Friday, July 29, 2016
Wednesday, July 20, 2016
In light of all the news that's bombarding us this week, I thought a revisit to my book, Staying True in a World of Lies would be most timely. This entry is about exhibiting grace under pressure.
Let your conversation be always full of grace, seasoned with salt,
so that you may know how to answer everyone. (Colossians 4:6)
We may say that a beautiful woman is graceful, but do we really mean that she is “full of grace?” More often, we mean she moves smoothly and elegantly; her gestures are agile and flowing; she is pleasant to behold.
Esther's manner and conduct in the king's court, both before and after she became queen, exuded a quiet grace in abundance. One line in the biblical account, in particular, bears this out. When Esther was entrusted to Hegai, the keeper of the king's harem, the Scripture says, “The girl pleased him and won his favor” (Esther 2:9). Esther's inner beauty, coupled with her humility and grace, were the magnetic charges that drew Hegai's (and soon the king's) favor. These set her apart from the rest of the beautiful women. It's likely that many of the other women were vain, enamored with their own loveliness, preoccupied with an external, eye-catching brand of beauty.
Esther, instead, seems to have exuded a gentle gracefulness. She didn't spend time bemoaning her fate—a young captive woman taken (whether willingly or unwillingly, we do not know) to spend the rest of her life confined to the king's harem; a Hebrew woman forevermore at the mercy of a capricious pagan king. Instead, Esther was pleasing to be around. In fact, the king's servant was so delighted with the graceful girl that he was pleased to serve her—even before she became queen.
Grace contributed greatly to Esther's successful foray into the king's court. Similarly, grace is a trait our post-modern marketplace is dying to experience—it's up to us as God's representatives to this culture to lavish His grace on our worlds.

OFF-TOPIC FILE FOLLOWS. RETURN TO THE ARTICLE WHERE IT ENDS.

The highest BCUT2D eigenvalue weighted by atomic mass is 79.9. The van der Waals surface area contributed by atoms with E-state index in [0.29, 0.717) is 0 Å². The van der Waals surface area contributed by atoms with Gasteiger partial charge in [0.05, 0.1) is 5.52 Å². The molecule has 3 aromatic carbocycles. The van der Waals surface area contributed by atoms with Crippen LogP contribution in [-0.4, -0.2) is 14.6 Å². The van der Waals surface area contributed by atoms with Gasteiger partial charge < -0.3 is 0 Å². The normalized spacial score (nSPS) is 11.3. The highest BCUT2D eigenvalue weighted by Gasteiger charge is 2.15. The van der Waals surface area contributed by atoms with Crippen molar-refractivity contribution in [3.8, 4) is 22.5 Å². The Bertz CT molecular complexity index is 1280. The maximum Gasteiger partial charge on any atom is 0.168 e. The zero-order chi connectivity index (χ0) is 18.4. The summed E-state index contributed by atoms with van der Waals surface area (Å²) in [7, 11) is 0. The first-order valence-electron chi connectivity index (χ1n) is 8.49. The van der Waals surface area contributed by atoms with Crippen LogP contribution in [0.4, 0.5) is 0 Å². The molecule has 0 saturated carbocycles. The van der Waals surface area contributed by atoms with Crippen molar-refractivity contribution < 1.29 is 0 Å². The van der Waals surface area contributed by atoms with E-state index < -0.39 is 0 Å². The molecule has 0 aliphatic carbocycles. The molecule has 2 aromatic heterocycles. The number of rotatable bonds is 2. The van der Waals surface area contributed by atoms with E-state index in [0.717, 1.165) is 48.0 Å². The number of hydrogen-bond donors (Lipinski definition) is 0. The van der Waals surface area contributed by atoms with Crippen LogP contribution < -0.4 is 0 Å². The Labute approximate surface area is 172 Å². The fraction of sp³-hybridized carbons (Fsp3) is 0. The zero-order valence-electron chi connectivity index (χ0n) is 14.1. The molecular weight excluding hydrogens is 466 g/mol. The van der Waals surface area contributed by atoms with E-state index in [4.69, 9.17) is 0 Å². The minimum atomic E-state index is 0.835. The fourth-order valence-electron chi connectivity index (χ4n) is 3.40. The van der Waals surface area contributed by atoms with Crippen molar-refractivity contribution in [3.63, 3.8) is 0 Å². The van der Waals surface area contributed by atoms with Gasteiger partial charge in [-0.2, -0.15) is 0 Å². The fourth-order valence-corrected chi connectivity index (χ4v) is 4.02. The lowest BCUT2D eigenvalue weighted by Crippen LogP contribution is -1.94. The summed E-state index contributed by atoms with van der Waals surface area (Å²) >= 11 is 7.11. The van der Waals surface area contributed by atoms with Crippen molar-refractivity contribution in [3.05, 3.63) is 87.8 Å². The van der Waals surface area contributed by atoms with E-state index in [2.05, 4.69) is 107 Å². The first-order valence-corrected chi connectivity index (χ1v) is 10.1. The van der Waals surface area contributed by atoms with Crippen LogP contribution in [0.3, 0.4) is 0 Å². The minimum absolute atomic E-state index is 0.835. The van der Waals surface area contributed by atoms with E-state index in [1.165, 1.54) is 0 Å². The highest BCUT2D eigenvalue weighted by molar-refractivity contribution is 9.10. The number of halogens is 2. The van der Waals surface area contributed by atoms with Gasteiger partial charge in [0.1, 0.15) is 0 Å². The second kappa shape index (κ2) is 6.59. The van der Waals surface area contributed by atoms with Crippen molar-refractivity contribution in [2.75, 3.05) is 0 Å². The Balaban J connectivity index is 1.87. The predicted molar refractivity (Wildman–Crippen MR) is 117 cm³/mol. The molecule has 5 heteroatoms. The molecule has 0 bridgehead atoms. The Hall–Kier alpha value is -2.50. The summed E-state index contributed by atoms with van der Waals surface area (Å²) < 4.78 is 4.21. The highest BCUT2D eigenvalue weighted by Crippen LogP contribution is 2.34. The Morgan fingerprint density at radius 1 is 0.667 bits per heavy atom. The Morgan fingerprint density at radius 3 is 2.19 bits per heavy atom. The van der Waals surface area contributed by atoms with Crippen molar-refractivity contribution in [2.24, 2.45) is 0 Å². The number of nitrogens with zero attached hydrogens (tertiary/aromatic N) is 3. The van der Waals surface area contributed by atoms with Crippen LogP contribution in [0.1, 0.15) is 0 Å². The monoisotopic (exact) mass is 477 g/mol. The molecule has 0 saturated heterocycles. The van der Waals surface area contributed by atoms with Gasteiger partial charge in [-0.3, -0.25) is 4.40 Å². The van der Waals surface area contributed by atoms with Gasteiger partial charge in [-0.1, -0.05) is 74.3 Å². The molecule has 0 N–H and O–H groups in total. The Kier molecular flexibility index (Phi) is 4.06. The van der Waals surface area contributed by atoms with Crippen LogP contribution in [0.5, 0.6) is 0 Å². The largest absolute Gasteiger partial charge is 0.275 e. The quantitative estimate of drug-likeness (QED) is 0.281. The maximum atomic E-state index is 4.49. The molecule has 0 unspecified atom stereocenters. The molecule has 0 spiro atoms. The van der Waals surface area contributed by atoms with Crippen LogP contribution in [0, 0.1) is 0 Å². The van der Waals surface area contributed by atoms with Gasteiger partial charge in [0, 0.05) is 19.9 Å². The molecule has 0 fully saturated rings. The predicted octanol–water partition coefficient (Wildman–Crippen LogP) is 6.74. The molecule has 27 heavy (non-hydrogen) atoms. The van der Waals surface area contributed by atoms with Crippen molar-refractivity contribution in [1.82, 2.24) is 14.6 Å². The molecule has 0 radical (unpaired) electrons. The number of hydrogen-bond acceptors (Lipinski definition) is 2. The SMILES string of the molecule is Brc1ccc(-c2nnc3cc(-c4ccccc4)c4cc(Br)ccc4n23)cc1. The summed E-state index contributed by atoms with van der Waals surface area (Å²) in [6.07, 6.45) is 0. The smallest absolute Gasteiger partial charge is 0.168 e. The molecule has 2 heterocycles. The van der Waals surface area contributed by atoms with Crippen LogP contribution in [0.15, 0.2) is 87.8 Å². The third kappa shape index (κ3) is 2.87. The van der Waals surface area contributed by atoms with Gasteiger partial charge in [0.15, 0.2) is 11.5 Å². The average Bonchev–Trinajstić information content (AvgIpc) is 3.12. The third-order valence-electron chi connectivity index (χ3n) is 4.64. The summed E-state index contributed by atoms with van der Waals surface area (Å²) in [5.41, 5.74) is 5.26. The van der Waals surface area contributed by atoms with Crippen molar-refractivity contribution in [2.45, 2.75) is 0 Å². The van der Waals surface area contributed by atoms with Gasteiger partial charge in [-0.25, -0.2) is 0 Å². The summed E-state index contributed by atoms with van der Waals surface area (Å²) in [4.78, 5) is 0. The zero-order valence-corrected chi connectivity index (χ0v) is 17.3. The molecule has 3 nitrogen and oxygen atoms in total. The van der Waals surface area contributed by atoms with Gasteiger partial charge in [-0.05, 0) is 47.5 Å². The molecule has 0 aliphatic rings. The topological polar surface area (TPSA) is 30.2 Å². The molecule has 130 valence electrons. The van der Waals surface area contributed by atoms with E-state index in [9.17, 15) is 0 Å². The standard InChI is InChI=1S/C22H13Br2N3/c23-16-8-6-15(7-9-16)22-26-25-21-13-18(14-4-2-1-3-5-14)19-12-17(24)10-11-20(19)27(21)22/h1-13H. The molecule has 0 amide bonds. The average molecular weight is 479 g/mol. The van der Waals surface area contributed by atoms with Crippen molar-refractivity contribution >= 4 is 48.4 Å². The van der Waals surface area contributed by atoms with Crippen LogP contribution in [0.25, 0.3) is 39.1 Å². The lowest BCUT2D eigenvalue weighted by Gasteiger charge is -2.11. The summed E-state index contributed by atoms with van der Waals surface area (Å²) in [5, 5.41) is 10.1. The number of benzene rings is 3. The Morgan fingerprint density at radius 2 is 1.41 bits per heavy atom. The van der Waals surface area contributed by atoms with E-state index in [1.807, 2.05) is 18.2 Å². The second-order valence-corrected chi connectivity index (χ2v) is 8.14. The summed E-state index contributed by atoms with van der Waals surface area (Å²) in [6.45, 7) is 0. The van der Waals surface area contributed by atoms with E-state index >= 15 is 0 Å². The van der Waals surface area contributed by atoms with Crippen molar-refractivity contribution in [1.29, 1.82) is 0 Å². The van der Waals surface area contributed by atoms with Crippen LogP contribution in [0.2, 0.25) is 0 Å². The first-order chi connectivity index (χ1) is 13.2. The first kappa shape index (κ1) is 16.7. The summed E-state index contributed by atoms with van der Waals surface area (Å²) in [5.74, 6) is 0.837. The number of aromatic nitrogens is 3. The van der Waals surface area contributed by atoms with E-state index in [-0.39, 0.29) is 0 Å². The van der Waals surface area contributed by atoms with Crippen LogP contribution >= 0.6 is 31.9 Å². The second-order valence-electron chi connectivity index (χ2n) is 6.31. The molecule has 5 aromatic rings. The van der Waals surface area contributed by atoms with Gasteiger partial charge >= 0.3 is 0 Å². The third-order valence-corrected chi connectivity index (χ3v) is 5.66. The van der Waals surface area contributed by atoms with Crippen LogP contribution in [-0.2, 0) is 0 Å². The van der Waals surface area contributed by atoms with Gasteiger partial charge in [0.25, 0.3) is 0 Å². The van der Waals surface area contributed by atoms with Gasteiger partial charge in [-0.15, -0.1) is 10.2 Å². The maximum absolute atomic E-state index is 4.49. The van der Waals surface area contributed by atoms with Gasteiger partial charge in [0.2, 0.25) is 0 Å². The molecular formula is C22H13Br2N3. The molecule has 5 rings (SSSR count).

And yet, just as every virtuous character quality of the Christ-follower, grace will not be met with favor by everyone in the marketplace. In fact, those we encounter may not even know that it's grace they really long to experience.
To those in the world, we who seek to exude a godly brand of grace seem to be living life upside down. Our entire mind-set and way of life is diametrically opposed to theirs. Jesus told us to expect as much. He warned His followers that they would be misunderstood, as aliens in a foreign land (John 17:14). And so we are, even today.
True grace that plays out in kindness and gentleness is not weakness (as the world often believes), but it's strength. Think of the grace Jesus Christ exhibited (John 1:14), and yet He was strong. He turned over tables in the temple when injustice had so obviously invaded the most sacred place on earth that bore the name of His Father. He didn't just invite demons to please remove themselves, rather He cast them out (Matthew 12:28). And yet He was equally full of grace—willingly laying down His own rights and privileges (Philippians 2) for the sake of our forgiveness.
Excerpted by permission from Staying True in a World of Lies, ©2002, 2010 Julie-Allyson Ieron; all rights reserved. Here's a link to the ebook if you like what you've read so far: